How Do You Get Cross-Functional Teams to Work Effectively Together?
You can’t be successful in any department; marketing, sales, finance or R&D, if you don’t have empathy and understanding of what other functions need to do to support your business. — Simon Lowden, President Global Snacks Group, PEPSICO
We compiled some of the top tips from CEOs and senior executives on what issues quickly arise in cross-functional teams and how to help employees to work together successfully.
The challenge: silos don’t stop!
In a detailed study of 95 teams in 25 leading corporations found that nearly 75% of cross-functional teams are dysfunctional. Many managers have highlighted a lack of motivation, unclear leadership or unclear understanding of the roles and responsibilities as some of the main contributors to this.
However, what about the unspoken barriers to success? Such as past unresolved conflicts? a lack of strong cross-functional relationships? or empathy to diversity?
A team is not a group of people who work together. A team is a group of people who trust each other. — Simon Sinek, TED talk presenter and bestselling author
Here are the top 5 ways to build a highly successful cross-functional team
1. Build strong 1-to-1 interpersonal relationships
You cannot use a cross-functional team as the only opportunity to build ties between different team members. For better relationships between teams as a whole, you must give people the opportunity to build stronger 1-to-1 relationships. Encourage employees to meet informally for a coffee to get to know each other further.
2. Increase diversity understanding
It’s difficult to drop the mindset of us vs. them. Getting team members to meet 1-to-1 with people who are not necessarily similar to them helps to develop their empathy, understanding and conflict resolution skills. Cross-functional teams are often made up of individuals with different interests, talents, work styles and ages so this skill is essential. Meeting colleagues from different functions 1-to-1 starts to break stereotypes and helps team members to better navigate complex group dynamics.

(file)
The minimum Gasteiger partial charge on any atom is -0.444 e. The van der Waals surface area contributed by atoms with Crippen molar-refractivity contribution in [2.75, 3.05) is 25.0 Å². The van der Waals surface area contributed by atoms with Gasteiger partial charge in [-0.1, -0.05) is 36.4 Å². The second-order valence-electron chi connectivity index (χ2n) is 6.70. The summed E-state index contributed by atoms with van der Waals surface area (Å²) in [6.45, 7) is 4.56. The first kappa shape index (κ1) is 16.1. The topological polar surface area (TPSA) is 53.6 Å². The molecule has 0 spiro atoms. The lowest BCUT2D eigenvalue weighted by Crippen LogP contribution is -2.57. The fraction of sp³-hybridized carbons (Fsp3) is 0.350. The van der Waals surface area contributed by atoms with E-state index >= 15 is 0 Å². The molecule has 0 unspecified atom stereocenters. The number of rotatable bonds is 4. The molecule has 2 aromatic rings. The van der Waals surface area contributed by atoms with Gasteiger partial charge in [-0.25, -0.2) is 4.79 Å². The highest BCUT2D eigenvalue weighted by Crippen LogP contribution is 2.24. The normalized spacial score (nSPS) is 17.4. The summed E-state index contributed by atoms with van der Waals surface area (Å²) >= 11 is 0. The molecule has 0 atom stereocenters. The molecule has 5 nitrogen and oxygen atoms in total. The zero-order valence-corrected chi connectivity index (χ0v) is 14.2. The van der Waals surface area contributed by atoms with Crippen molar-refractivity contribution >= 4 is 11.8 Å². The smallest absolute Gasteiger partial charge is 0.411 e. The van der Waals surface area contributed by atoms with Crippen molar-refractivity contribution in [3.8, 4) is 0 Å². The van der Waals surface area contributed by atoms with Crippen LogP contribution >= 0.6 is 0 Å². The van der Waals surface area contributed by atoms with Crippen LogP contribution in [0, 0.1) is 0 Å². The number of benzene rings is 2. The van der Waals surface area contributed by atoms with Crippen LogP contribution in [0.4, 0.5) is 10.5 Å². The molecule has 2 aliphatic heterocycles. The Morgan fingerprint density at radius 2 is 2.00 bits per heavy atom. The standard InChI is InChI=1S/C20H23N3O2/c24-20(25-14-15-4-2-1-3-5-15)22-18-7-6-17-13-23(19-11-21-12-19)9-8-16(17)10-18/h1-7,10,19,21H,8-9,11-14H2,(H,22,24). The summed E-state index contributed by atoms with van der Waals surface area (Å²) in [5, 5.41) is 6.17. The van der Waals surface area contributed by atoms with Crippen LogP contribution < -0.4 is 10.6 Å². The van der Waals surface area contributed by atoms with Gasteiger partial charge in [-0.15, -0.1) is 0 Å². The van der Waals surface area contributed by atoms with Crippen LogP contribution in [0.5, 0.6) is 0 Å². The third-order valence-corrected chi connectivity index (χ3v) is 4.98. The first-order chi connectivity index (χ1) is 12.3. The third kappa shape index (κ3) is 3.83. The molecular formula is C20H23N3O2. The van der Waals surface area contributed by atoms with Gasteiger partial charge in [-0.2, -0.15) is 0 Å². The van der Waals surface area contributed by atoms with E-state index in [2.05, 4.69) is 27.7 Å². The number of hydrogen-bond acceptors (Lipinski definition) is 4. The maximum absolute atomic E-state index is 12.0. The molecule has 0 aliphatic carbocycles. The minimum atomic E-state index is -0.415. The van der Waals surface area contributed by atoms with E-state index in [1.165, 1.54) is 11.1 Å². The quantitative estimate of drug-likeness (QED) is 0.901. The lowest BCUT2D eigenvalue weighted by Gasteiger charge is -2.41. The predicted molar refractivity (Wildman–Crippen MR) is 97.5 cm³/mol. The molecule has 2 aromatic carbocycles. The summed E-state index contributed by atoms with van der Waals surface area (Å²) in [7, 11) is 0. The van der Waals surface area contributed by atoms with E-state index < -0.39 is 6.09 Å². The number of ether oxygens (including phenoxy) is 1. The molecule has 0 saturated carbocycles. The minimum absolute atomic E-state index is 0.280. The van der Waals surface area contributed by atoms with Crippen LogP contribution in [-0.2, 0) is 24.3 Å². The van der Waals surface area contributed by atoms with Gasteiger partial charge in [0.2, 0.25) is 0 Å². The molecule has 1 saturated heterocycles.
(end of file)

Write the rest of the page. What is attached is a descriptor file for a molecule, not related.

3. Increase trust and respect between colleagues
Trust and respect does not come hand in hand with a structural change - it requires a mindset shift. Challenge employees from different teams to meet 1-to-1 and discuss their respective industries over coffee. There many be baggage between departments that have previously competed directly/indirectly for resources, staff and recognition. Building a deeper understanding of different sides to the same coin can help employees to break the ‘victim mode’ of blaming external circumstances and, instead, strengthen alignment to the company’s vision .
4. Encourage face-to-face meeting where possible
Especially in the early stages of building 1-to-1 relationships, when possible, people should meet face to face. This focuses people’s attention and helps to drive transparency, trust and efficiency. It also helps to avoid faceless passive aggressive email threads further down the line.
5. Give employees the space to keep growing and learning
A lot of cross-functional teams are set up to tackle problems outside of each employees day to day activities so there is a risk that they will be disengaged. By encouraging education and experimentation, team members will be clear of the value they are gaining from this in terms of pushing people to think outside of the box and sparking innovation.
About Ten Thousand Coffees
Ten Thousand Coffees is an enterprise talent development platform that enables companies to scale and measure informal development. Every month, members receive data-driven introduction that are customized to their goals, interests and role. Feedback and success stories provide your organization with impactful business insights about the success of your people-strategies. The Future of Work is transforming organizations: informal development between colleagues is where talent mobility and culture sticks.
Visit www.tenthousandcoffees.com to learn more about how Ten Thousand Coffees can help your team today.
For more information contact email@example.com